Koff shared that immunotherapy is very much revolutionizing how scientists look at cancer and potentially autoimmune diseases, even though it currently only works in a subset of individuals and a subset of the cancers.
“Until now, almost all cancer vaccines have basically failed. And most immunotherapies have failed until the last decade or so, when it was realized that some cancers have designed a way to put a “brake” on the human immune system. A cancer cell can fool the immune system into not attacking it. However, investigators have now identified antibodies known as these checkpoint inhibitors that can unlock these brakes, enabling immunotherapy to be successful. In some cancers and in some individuals, there have been unbelievable results in a very positive way. But at the same time, the majority of people aren’t seeing that same benefit.”
Therefore, if scientists can understand why only some cancer patients’ immune systems can identify and kill a tumor, they can work towards enabling a larger percentage of people to benefit from treatment. At this year’s annual Scientific Steering Committee of the Project, all the Project’s academic, corporate, government and NGO partners came together for a session dedicated to how the Project might plan studies aimed at better understanding how the human immune system fights cancers, with the long term goal of accelerating improvements in cancer immunotherapy.
Recent Achievements and Current Focus
Koff highlighted the recent progress of the Project, and its future direction. Since leaving the International AIDS Vaccine Initiative in 2016, he noted that the Project is completing its “catalytic period” of organizational development where academic scientific hubs were established, corporate, government, and NGO partnerships were executed, an internationally recognized Board of Directors and Scientific Steering Committee set up, and the Project’s two major scientific programs launched.
The two major scientific programs launched by the Project in 2017 include the Human Immunome Program, focused on deciphering the components and common elements of the human immune system, and the Rules of Immunity Program, focused on the integration of the components to understand the key principles of protective immunity applicable to developing one-shot vaccines that confer life-long protection in everyone. Initial data from these programs has recently been publicly presented and should be published in 2018.
The Project recently established a new program, the Universal Influenza Vaccine Initiative, which will address the major scientific obstacles that are impeding the development of a universal flu vaccine, and launched a fundraising campaign to raise the next $100 million to complete a series of pilot studies in each of these programs to determine how age, gender, ethnicity and geography impact the human immune response to vaccines. Using the most comprehensive array of technologies ever brought together for the study of human immunity, the Project aims to begin deciphering the correlates and mechanisms of protective immunity, and apply these principles to accelerating development of next generation vaccines.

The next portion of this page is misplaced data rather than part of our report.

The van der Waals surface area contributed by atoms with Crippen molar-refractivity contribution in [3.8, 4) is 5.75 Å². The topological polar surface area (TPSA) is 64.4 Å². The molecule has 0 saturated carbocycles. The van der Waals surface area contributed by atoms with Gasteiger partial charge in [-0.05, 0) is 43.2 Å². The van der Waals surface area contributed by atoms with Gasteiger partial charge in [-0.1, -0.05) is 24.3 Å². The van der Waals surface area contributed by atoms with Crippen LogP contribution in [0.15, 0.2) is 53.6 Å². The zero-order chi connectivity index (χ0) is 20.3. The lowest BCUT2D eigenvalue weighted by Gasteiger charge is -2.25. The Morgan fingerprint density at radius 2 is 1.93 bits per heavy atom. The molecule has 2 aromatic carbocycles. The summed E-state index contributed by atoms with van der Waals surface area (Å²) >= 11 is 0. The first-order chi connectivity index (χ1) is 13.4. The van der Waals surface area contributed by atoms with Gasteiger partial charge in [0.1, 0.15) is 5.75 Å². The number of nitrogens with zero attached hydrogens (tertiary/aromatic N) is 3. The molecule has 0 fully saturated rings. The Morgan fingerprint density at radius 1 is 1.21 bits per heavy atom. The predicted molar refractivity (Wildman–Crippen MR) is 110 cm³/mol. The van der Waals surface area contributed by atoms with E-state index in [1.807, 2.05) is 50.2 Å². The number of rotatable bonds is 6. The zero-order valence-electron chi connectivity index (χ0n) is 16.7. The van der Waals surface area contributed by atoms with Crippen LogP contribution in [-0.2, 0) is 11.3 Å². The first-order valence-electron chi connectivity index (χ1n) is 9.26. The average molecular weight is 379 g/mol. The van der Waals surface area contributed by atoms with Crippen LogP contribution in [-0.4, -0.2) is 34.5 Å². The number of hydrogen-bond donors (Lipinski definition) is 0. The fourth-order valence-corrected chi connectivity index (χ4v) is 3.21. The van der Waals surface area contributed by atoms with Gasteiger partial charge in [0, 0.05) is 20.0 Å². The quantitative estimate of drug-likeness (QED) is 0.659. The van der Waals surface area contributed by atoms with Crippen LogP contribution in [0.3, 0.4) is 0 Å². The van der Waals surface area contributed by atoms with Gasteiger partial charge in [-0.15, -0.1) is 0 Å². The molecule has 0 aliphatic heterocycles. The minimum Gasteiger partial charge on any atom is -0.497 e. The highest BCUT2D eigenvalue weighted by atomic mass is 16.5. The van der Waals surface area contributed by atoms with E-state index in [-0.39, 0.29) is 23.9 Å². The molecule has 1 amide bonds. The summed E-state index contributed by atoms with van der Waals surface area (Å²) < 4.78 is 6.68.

Michelson Prizes for Human Immunology and Vaccine Research
The Michelson Medical Research Foundation (MMRF) has funded a $20 million initiative with the Human Vaccines Project to support young investigators applying innovative research concepts and leveraging disruptive technologies to defeat major global diseases by advancing the development of future vaccines and therapies. You can read more about the three inaugural 2018 winners here.
Michelson Vaccine Development Conference Video
2018 Annual Conference on the Future of Vaccine Development — Session #01: Introduction [2018-06-27. Ian Gust, Steve Kay, Wayne Koff, Gary K. Michelson. HVP/USC] [Transcript]
- (Featured Image) Wayne Koff believes India is an attractive destination for vaccine development from We’re in a renaissance period for the HIV vaccine: Wayne Koff [2015-03-30. Nikita Mehta. livemint]
- (Illustration #1) Wayne Koff, PhD, President and CEO of the Human Vaccines Project from Scientists find new antibodies to help in HIV vaccine quest [2011-08-17. Meredith Mazzotta. ScienceSpeaksBlog.org]
- (Illustration #2) Human T cell (blue) under attack by HIV (yellow) from Human Immunodeficiency Virus (HIV) [National Center for Biotechnology Information, U.S. National Library of Medicine]
- (Illustration #3) Herpes virus and antibodies from iLexx/Envato Elements
- (Illustration #4) Syringe from stevanovicigor/Envato Elements
- (Illustration #5) Hepatitis B Blood Virus from Pixel Squid 360/Envato Elements
- (Illustration #6) Syringes from eAlisa/Envato Elements